Hemingway’s Mayfly Tube Bodies
Innovative, synthetic tube bodies for creating authentic mayfly dry patterns. Made from high-quality dry fly synthetic dubbing and are shaped into a tube that ends in long, built-in tails. As they are hollow and contain air bubbles, they act as a buoyancy aid and keep the fly afloat. Their curved and tapered shape with long tails perfectly reflects the body shape of the real mayfly and gives the fly the correct silhouette. These bodies are soft, very flexible, and are super easy to tie. They are ready-made and shaped with tails, creating authentic, floating mayfly patterns is a simple and effortless process. Mayfly Tube Bodies come in a range of colors and three sizes to cover various mayfly species and hatching stages. They can be easily further enhanced and modified by using a simple permanent marker. Constructed to be sturdy and durable. Try these bodies with Hemingway’s Mayfly Wings to create some awesome-looking mayflies.
- Small size: approx 14-16 hook size, 10 bodies per pack
- Medium size: approx 12-14 hook size, 10 bodies per pack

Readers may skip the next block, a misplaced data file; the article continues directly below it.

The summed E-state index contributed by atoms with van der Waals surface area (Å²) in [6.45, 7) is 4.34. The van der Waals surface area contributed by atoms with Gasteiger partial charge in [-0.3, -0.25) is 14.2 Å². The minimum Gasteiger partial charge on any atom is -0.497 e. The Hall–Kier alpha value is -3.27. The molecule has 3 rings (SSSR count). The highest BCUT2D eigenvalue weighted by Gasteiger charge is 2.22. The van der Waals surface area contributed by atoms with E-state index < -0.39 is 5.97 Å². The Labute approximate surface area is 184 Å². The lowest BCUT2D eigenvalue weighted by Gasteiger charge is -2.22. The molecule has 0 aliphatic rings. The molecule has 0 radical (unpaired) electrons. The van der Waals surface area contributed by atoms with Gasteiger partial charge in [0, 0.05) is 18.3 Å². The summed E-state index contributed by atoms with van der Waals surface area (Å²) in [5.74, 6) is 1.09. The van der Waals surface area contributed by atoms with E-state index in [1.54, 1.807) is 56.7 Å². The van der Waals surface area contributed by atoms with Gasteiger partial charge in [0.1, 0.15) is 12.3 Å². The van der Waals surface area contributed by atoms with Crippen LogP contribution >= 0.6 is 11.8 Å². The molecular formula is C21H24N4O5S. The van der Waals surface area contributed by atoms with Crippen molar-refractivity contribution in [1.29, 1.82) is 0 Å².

- Large size: approx 10-12 hook size, 5 bodies per pack
Available colors: Yellow, Light Yellow, Cream Orange, Tan, Rzav River, Djetinja River
This instructional slideshow illustrates how to easily tie mayfly dry patterns using Hemingway’s Realistic Mayfly Tube Bodies, also featured in detail here, or see our Videos page for more interesting ideas and video fly tutorials and recipes.
Fly tying video using this product
Fishing Mayfly Dun Patterns
The majority of mayfly species molt in the spring and early summer, while others do it at different times of the year. You could have sporadic hatches of certain species even in the late fall and early spring. These sporadic times could be even more interesting and productive for trout (and for a fisherman). During early spring and the fall, mayflies hatch in the warm hours of the day – usually midday. In the summertime, this event moves more towards the morning and late afternoon or early evenings. Usually, the warmer the weather, the shorter the hatch is – an hour or two. With cooler weather, this can last a couple of hours. As mayfly duns float on the surface like little sailboats, this behavior dictates the method of presentation of the fly that is imitating it. When presenting a dun imitation to the trout, it has to be drag-free and from upstream, not giving a fish much opportunity to see the line or leader. This can be done by cross-current reach cast. This way your fly will drift towards the trout before the line and the leader arrive.